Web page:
Welcome Ramadan and the Convergence of Abrahamic Holidays

This year sees a convergence of holy days and seasons among the Abrahamic faiths occurring at roughly the same time: Ramadan for Muslims, Lent and Easter for Christians, and Passover for Jews. We wish you all a blessed season of holy days! 
Online Resources for Ramadan

ING Ramadan Powerpoint: This digital presentation, with scripts and accompanying notes, provides an overview of Ramadan and fasting in Muslim tradition, including a description of the lunar calendar that governs the timing of Ramadan, the purpose and goals of fasting, and a look at a typical day of a fasting person. The presentation also describes the exemptions from fasting as well as the challenges for fasting students and workers and how best to accommodate them. It concludes with a presentation on Eid ul-Fitr, the holiday that celebrates the end of the fast.
If you would like to present on Ramadan, we recommend that you also review ING’s Answers to Frequently Asked Questions About Islam and Muslims and A Closer Look at Sharia in the United States, which will equip you with responses to the concerns that many people have about Muslims and their faith.
If you would like to schedule a Muslim speaker on Ramadan or on other topics related to Muslims and Islam, you can contact ING’s Islamic Speakers Bureau.
Our live resource on the three Abrahamic faiths
(Judaism, Christianity, and Islam)

ING’s Abrahamic Faiths panel: Three religions—Judaism, Christianity, and Islam—are considered “Abrahamic,” because they all consider themselves to be derived from the figure of Abraham, described in both the Bible and the Quran as the founder of monotheism. This panel discusses the similarities and differences between these three faiths and the ways in which their religious practices impact the lives of those who practice them. Request an Interfaith Speakers Bureau panel here.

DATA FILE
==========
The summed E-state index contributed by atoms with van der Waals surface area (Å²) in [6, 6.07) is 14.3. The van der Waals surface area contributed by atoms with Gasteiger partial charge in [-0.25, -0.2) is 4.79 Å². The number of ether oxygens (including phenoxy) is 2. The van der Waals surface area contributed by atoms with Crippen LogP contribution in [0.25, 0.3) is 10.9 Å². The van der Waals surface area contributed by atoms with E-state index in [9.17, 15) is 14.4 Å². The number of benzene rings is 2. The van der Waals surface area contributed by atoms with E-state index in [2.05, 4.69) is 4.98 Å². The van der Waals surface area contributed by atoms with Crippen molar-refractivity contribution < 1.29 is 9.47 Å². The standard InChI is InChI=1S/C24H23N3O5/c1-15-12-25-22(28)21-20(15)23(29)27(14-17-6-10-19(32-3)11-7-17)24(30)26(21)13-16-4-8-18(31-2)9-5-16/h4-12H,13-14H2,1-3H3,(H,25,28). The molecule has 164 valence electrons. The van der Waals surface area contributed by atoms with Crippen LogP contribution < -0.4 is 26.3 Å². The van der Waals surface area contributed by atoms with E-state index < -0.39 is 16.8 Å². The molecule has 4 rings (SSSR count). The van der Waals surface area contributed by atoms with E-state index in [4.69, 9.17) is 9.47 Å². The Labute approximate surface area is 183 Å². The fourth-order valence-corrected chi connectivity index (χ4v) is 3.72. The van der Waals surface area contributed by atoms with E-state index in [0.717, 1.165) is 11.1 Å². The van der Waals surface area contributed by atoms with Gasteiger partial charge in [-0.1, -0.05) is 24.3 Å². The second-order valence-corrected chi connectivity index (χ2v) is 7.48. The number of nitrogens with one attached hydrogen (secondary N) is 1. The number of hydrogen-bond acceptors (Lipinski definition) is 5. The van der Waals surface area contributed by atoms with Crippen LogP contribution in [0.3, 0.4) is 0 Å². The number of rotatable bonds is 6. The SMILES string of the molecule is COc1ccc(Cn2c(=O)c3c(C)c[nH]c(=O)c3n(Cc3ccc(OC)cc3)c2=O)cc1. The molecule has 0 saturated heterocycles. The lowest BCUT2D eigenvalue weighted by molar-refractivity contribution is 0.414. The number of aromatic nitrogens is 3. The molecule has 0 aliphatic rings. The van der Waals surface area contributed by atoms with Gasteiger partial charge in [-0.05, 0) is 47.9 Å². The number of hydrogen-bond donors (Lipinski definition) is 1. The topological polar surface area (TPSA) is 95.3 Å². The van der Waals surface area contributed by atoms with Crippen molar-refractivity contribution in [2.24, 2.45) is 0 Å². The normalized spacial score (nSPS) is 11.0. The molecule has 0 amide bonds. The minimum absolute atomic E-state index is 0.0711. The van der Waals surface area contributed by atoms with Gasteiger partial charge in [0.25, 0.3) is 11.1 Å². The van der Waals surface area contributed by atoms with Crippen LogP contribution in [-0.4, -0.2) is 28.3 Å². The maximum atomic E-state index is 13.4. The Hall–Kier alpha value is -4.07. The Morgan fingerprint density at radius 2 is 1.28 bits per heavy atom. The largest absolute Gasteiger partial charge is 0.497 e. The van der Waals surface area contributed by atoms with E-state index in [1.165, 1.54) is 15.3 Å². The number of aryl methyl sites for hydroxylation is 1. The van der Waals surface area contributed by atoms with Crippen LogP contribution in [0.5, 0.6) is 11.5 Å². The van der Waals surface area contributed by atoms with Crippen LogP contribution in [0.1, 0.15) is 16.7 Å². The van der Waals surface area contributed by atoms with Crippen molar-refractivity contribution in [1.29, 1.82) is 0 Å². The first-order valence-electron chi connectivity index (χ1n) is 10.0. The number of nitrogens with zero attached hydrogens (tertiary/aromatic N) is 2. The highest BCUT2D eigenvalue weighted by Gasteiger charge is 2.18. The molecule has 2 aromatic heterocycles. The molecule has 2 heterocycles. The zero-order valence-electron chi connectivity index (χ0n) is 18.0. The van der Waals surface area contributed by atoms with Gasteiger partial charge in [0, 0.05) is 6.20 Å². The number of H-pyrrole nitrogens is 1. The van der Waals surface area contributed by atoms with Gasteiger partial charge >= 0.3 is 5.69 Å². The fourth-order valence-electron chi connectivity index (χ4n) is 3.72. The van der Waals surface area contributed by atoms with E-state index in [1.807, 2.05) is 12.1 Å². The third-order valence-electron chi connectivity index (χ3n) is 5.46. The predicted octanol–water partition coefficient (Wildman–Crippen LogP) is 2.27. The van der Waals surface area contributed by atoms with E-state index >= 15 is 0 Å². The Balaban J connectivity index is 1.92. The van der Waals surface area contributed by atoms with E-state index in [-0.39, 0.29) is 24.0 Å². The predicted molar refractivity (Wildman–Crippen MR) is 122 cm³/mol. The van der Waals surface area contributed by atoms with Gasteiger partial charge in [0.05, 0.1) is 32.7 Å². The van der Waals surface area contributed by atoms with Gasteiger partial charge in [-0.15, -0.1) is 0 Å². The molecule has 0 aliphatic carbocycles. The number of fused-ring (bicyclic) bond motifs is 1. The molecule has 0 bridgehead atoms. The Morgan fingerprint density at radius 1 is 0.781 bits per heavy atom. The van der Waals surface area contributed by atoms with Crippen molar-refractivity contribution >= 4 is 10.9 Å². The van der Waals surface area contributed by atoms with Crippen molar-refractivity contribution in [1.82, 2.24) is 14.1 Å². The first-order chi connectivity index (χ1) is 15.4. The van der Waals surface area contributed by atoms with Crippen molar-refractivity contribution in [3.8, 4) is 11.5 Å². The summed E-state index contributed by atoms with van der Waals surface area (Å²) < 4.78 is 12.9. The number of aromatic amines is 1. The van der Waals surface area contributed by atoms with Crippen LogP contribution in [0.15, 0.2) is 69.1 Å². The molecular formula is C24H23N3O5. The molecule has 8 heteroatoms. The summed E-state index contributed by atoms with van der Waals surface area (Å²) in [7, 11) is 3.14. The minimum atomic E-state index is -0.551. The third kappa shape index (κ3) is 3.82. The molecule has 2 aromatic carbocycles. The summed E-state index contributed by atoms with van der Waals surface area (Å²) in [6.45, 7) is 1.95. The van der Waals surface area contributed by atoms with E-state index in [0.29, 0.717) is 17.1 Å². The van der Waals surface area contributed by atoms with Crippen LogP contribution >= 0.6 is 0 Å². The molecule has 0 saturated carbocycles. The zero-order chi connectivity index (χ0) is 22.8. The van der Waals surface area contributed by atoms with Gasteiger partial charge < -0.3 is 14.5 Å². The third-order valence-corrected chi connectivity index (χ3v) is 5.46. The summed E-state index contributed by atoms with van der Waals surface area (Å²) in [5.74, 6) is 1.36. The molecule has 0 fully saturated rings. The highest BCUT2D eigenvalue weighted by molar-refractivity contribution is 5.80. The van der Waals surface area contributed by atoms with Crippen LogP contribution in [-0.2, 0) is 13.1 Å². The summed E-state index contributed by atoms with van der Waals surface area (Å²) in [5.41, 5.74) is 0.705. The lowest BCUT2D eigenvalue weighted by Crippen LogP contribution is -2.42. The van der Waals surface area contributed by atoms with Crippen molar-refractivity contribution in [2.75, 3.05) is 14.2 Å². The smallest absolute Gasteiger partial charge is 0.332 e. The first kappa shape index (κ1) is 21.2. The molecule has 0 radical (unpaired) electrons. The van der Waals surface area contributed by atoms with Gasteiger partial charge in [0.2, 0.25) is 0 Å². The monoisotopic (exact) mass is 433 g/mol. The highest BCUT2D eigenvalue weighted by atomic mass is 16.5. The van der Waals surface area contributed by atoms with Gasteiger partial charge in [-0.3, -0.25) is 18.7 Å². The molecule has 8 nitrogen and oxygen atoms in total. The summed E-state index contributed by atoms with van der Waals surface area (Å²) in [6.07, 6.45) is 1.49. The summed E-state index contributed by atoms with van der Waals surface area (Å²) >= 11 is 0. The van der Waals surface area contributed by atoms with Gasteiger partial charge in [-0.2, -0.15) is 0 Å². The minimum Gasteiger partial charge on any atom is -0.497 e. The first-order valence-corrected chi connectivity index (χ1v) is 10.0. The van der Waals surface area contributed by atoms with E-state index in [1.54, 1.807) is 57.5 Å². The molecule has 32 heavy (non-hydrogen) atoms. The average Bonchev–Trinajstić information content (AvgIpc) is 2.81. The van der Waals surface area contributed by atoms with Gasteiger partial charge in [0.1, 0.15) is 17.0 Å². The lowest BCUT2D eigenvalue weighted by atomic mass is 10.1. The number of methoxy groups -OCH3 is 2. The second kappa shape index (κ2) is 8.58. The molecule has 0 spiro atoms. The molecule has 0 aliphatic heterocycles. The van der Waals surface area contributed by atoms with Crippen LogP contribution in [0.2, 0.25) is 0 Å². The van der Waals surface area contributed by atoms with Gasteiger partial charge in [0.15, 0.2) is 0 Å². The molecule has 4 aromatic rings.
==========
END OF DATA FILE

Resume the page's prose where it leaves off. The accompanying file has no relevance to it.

ING Statement on Rohingya Genocide

ING issued a statement welcoming US Secretary of State Antony Blinken’s declaration that the ongoing attacks against the Rohingya people by the government and military of Myanmar constitutes a genocide. The statement referenced the long history of discrimination against and persecution of this ethnic and religious minority going back at least as far as 1962 and gradually escalating to genocide, pointing out that such escalation is typical of genocides generally and drawing the lesson that a vigorous struggle against bigotry today can prevent a genocide in the future. Read more.
For other ING statements on current events, go here
Upcoming ING Events
ING has a number of events coming up in the next several weeks, including a Living the Faith interfaith panel, a presentation on Muslim Contributions to Civilization, an event that addresses Muslim Patients during Ramadan, and an event that celebrates Passover and Ramadan. Go to ING’s events page to keep abreast of what’s happening.
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